"Our debt is already bigger than our economy."
U.S. Rep. Paul Ryan, R-Wis., in a speech at CPAC
The Bureau of Economic Analysis recently put GDP at just over $15.8 trillion. The government defines the GDP — gross domestic product — as the market value of the goods and services produced by labor and property within the country.
As for the debt, the U.S. Treasury is the go-to source. As of March 18, total outstanding public debt was $16,736,188,026,047.86. (We'll call it $16.7 trillion for everyone's sanity.) That's broken down into debt held by the public and intragovernmental holdings.
• Debt held by the public: $11.9 trillion.
• Intragovernmental holdings: $4.8 trillion.
Intragovernmental debt refers to money owed by agencies within government to other agencies — basically an internal accounting issue. An example: Social Security surpluses that the government uses for other federal operations. Such money will have to be repaid, it's presumed, but the demand is less pressing right now and it doesn't affect credit markets.
In contrast, public debt reflects money borrowed from outside sources — giving it more of a connection to the economy, Josh Gordon, an analyst with the anti-deficit Concord Coalition, told PolitiFact Texas. "If your problem with the national debt is that you think it's affecting the economy or interest rates or something like that, the only part of the national debt that affects the economy is the debt held by the public. That's where the (U.S.) Treasury is borrowing money on the open market."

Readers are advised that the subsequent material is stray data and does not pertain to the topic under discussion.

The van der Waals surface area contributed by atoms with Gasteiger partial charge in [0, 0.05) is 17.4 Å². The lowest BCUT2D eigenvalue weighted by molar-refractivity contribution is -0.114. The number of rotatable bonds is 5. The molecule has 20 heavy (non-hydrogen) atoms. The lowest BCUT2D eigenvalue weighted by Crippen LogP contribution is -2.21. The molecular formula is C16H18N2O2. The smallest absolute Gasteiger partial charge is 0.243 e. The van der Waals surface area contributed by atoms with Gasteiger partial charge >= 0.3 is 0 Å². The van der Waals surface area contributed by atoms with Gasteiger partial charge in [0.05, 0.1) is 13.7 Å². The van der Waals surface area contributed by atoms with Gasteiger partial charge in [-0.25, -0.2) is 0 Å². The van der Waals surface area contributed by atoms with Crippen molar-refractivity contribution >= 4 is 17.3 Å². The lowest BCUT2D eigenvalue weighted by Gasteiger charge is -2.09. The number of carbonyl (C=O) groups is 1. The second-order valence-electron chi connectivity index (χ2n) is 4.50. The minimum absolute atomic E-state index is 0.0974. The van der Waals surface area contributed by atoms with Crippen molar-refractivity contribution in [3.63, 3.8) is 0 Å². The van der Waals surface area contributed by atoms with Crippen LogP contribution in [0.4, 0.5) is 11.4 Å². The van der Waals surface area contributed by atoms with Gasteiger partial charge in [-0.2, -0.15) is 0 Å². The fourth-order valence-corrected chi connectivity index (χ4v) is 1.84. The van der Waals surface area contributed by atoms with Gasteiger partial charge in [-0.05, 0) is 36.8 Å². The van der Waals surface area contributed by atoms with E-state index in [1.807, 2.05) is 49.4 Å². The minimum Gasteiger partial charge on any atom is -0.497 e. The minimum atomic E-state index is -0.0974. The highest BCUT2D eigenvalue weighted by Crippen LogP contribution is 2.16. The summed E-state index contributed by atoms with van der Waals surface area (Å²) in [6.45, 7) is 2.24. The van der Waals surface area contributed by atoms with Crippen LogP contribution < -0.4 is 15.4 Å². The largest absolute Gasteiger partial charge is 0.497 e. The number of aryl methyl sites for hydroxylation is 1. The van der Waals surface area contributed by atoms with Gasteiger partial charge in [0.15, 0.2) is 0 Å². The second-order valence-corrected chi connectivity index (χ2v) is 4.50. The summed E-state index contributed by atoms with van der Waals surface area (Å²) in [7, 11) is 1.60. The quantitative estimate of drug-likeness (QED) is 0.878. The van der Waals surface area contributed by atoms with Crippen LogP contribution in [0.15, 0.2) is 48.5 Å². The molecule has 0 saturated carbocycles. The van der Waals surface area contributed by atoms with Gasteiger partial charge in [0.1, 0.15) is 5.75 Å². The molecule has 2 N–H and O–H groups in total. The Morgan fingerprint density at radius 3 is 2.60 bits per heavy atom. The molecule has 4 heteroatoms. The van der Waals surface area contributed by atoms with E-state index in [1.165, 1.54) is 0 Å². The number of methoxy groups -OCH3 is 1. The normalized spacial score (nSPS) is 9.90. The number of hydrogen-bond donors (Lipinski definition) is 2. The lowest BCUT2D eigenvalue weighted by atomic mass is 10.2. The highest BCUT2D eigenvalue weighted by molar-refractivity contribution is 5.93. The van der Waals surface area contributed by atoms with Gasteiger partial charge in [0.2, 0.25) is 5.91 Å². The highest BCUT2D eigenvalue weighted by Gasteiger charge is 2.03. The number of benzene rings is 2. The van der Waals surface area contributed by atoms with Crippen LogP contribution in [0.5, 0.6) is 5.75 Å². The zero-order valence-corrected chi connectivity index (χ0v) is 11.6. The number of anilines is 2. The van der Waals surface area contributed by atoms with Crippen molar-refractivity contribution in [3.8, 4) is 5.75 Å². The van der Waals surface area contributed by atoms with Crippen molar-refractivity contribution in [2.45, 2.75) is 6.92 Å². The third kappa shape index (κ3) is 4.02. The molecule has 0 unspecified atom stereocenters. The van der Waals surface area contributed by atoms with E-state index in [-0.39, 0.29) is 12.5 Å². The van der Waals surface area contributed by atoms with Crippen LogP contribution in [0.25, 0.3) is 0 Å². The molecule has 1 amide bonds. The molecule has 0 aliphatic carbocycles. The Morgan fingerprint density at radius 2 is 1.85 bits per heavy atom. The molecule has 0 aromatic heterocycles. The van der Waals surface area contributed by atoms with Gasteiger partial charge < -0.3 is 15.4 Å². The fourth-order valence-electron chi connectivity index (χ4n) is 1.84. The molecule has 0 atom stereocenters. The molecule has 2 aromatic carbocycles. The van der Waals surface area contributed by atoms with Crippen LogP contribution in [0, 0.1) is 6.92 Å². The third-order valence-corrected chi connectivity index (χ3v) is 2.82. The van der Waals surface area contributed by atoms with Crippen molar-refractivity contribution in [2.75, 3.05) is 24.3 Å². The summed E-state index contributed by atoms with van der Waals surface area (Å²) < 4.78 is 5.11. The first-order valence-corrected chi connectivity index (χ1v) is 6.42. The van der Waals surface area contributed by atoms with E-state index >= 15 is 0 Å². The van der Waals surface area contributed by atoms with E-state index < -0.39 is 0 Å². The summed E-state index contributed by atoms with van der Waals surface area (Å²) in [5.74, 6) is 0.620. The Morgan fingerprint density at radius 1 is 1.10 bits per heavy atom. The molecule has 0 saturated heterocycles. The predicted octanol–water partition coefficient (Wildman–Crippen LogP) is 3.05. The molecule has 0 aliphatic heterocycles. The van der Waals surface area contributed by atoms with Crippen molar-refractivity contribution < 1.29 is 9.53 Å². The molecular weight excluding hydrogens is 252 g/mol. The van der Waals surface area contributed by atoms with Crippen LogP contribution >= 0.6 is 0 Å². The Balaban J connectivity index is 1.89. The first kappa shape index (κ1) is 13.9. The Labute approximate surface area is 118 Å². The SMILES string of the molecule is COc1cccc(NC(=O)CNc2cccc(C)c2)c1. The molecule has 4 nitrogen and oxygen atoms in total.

So, if we just consider debt held by the public — which is what most affects the economy — it totals about 75 percent of GDP — not, as Ryan said, more than the size of the economy.
But Ryan isn't entirely off-base, especially since partisans tend to disagree about the importance of intragovernmental holdings.
"When you dig a bit deeper, you hit a partisan debate about the portion of the debt not held by the public, most of which is held by the government in trust funds. Republicans say that the trust funds are filled with IOUs, which eventually will have to be redeemed with other funds. Democrats say that the trust funds represent binding promises that government has made to tens of millions of Americans. They're both right," said William Galston, an expert with the Brookings Institution.
If you count debt held by the public and intragovernmental holdings, the debt is roughly 105 percent of the economy. But counting only debt held by the public, which is what many economists say affects the wider economy and credit markets, the debt is only 75 percent of GDP.
We rate the claim Half True.
Edited for print. Read the full version at PolitiFact.com.